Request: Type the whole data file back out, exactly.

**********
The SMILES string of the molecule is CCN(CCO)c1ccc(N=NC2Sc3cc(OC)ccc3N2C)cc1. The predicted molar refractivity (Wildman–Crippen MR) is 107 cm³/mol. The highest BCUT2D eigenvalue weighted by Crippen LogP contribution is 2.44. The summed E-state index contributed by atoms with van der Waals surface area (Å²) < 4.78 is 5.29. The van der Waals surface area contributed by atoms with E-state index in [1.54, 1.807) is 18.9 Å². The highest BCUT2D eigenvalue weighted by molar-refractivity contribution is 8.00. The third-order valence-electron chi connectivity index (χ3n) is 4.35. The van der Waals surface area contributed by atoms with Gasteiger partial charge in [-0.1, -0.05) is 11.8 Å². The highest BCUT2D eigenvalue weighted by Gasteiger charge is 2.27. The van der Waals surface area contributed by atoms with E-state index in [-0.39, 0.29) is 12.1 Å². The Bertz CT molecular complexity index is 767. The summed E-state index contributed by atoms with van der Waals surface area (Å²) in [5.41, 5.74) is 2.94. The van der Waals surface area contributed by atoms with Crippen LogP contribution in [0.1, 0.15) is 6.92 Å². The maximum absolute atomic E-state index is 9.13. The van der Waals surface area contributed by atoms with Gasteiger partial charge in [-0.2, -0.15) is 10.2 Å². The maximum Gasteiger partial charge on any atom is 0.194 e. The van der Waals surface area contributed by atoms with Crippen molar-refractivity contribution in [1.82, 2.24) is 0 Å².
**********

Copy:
The SMILES string of the molecule is CCN(CCO)c1ccc(N=NC2Sc3cc(OC)ccc3N2C)cc1. The predicted molar refractivity (Wildman–Crippen MR) is 107 cm³/mol. The highest BCUT2D eigenvalue weighted by Crippen LogP contribution is 2.44. The summed E-state index contributed by atoms with van der Waals surface area (Å²) < 4.78 is 5.29. The van der Waals surface area contributed by atoms with E-state index in [1.54, 1.807) is 18.9 Å². The highest BCUT2D eigenvalue weighted by molar-refractivity contribution is 8.00. The third-order valence-electron chi connectivity index (χ3n) is 4.35. The van der Waals surface area contributed by atoms with Gasteiger partial charge in [-0.1, -0.05) is 11.8 Å². The highest BCUT2D eigenvalue weighted by Gasteiger charge is 2.27. The van der Waals surface area contributed by atoms with E-state index in [-0.39, 0.29) is 12.1 Å². The Bertz CT molecular complexity index is 767. The summed E-state index contributed by atoms with van der Waals surface area (Å²) in [5.41, 5.74) is 2.94. The van der Waals surface area contributed by atoms with Crippen LogP contribution in [0.1, 0.15) is 6.92 Å². The maximum absolute atomic E-state index is 9.13. The van der Waals surface area contributed by atoms with Gasteiger partial charge in [-0.2, -0.15) is 10.2 Å². The maximum Gasteiger partial charge on any atom is 0.194 e. The van der Waals surface area contributed by atoms with Crippen molar-refractivity contribution in [1.82, 2.24) is 0 Å².